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Comment OMG Bold! And Italic! And Colors! (Score 2, Interesting) 737

Now it is possible to change text inside the bounding text box and also use certain styles! For example select a word and press a “Bold” or “Italic” button. You can also change the size, line-height and font! Not just that – meanwhile it is also possible to change the color of certain words and characters.
This feature is absolutely great!

Bold, italic, and colors!? Is this a joke?


China's Influence Widens Nobel Peace Prize Boycott 360

c0lo writes "Not only did China decline to attend the upcoming Nobel peace prize ceremony, but urged diplomats in Oslo to stay away from the event warning of 'consequences' if they go. Possibly as a result of this (or on their own decisions), 18 other countries turned down the invitation: Pakistan, Iran, Sudan, Russia, Kazakhstan, Colombia, Tunisia, Saudi Arabia, Serbia, Iraq, Vietnam, Afghanistan, Venezuela, the Philippines, Egypt, Ukraine, Cuba and Morocco. Reuters seems to think the 'consequences' are of an economic nature, pointing out that half of the countries with economies that gained global influence during recent times are boycotting the ceremony (with Brazil and India still attending)."

FCC To Allow Texting To 911 321

tekgoblin writes "The FCC is looking into allowing people to report incidents to 911 via SMS from their mobile phones. They are also considering mobile video to show the 911 service what is going on. The current 911 system handles around 230 million calls per year with most of the calls being from mobile phones. One situation influenced this move to allow texting to 911 was the Virginia Tech shooting. 'The technological limitations of 9-1-1 can have tragic, real-world consequences,' the release said. 'During the 2007 Virginia Tech campus shooting, students and witnesses desperately tried to send texts to 9-1-1 that local dispatchers never received. If these messages had gone through, first responders may have arrived on the scene faster with firsthand intelligence about the life-threatening situation that was unfolding.'"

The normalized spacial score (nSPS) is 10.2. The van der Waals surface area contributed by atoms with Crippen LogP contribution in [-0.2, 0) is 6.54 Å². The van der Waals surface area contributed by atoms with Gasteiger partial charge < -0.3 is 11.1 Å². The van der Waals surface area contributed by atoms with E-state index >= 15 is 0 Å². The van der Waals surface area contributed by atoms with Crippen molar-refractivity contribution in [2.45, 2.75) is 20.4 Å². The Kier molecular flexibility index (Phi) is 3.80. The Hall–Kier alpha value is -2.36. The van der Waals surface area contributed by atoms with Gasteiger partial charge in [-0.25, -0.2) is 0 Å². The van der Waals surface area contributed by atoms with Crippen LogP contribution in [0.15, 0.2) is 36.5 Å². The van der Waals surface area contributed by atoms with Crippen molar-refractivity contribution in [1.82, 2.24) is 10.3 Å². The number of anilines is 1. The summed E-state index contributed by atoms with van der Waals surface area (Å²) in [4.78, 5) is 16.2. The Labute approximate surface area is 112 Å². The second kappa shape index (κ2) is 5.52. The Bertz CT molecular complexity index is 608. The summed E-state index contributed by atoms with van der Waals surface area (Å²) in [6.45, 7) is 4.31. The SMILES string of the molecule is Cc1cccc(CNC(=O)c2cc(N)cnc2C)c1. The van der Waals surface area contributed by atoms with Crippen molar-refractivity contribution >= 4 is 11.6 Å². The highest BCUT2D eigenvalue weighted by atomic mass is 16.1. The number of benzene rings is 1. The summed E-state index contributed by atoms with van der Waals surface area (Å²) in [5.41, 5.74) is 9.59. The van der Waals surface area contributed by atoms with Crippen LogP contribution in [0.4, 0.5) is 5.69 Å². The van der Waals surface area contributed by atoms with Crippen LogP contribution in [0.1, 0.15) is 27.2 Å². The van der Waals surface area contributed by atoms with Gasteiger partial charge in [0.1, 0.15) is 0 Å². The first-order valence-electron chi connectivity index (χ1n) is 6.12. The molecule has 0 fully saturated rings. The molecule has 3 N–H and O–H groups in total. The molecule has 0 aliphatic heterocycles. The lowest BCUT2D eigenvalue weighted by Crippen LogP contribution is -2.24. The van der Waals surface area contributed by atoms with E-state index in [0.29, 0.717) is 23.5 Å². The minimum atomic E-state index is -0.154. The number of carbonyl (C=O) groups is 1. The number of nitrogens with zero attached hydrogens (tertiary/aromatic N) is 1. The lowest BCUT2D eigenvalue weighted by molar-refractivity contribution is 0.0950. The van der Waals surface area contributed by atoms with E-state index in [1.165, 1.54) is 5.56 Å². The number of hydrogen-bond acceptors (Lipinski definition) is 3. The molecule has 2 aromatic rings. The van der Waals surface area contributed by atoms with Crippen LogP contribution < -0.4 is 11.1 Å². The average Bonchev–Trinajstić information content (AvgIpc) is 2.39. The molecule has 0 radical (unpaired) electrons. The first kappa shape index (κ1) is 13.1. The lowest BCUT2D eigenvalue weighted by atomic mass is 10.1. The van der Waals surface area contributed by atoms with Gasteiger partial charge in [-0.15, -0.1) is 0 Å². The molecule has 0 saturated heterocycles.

Heroic Engineer Crashes Own Vehicle To Save a Life 486

scottbomb sends in this feel-good story of an engineer-hero, calling it "one of the coolest stories I've read in a long time." "A manager of Boeing's F22 fighter-jet program, Innes dodged the truck, then looked back to see that the driver was slumped over the wheel. He knew a busy intersection was just ahead, and he had to act fast. Without consulting the passengers in his minivan — 'there was no time to take a vote' — Innes kicked into engineer mode. 'Basic physics: If I could get in front of him and let him hit me, the delta difference in speed would just be a few miles an hour, and we could slow down together,' Innes explained."

Submission + - Department of Treasury Sites Hacked (

lord_rotorooter writes: A few Department of Treasury Web sites ( and hosted by a third party were hacked on Monday redirecting visitors to a malicious site in Ukraine and later tracking IP addresses. The Department of Treasury did not identify the provider that hosted the sites, but did acknowledge in a statement that it "entered the cloud computing arena last year." What is not mentioned in any of the articles is the fact that every bank in the US has to access these sites for various purposes every day. I am not sure why this is not making front page news.